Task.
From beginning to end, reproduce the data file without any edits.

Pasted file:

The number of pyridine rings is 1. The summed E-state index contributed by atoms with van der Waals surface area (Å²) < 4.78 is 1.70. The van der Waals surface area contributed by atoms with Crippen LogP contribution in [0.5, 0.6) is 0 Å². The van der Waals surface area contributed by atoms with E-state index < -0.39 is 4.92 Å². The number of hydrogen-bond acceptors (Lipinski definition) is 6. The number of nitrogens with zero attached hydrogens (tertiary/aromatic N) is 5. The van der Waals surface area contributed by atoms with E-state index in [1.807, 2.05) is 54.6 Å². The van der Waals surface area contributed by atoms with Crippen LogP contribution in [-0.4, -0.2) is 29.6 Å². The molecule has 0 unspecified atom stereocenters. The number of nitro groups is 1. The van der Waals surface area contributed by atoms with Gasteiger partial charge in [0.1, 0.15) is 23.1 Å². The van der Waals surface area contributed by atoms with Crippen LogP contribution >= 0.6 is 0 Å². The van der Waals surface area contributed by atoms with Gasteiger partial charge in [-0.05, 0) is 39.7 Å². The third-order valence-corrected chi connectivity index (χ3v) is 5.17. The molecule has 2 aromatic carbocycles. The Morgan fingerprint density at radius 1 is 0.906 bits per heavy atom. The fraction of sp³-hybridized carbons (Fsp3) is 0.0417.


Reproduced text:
The number of pyridine rings is 1. The summed E-state index contributed by atoms with van der Waals surface area (Å²) < 4.78 is 1.70. The van der Waals surface area contributed by atoms with Crippen LogP contribution in [0.5, 0.6) is 0 Å². The van der Waals surface area contributed by atoms with E-state index < -0.39 is 4.92 Å². The number of hydrogen-bond acceptors (Lipinski definition) is 6. The number of nitrogens with zero attached hydrogens (tertiary/aromatic N) is 5. The van der Waals surface area contributed by atoms with E-state index in [1.807, 2.05) is 54.6 Å². The van der Waals surface area contributed by atoms with Crippen LogP contribution in [-0.4, -0.2) is 29.6 Å². The molecule has 0 unspecified atom stereocenters. The number of nitro groups is 1. The van der Waals surface area contributed by atoms with Gasteiger partial charge in [0.1, 0.15) is 23.1 Å². The van der Waals surface area contributed by atoms with Crippen LogP contribution >= 0.6 is 0 Å². The van der Waals surface area contributed by atoms with Gasteiger partial charge in [-0.05, 0) is 39.7 Å². The third-order valence-corrected chi connectivity index (χ3v) is 5.17. The molecule has 2 aromatic carbocycles. The Morgan fingerprint density at radius 1 is 0.906 bits per heavy atom. The fraction of sp³-hybridized carbons (Fsp3) is 0.0417.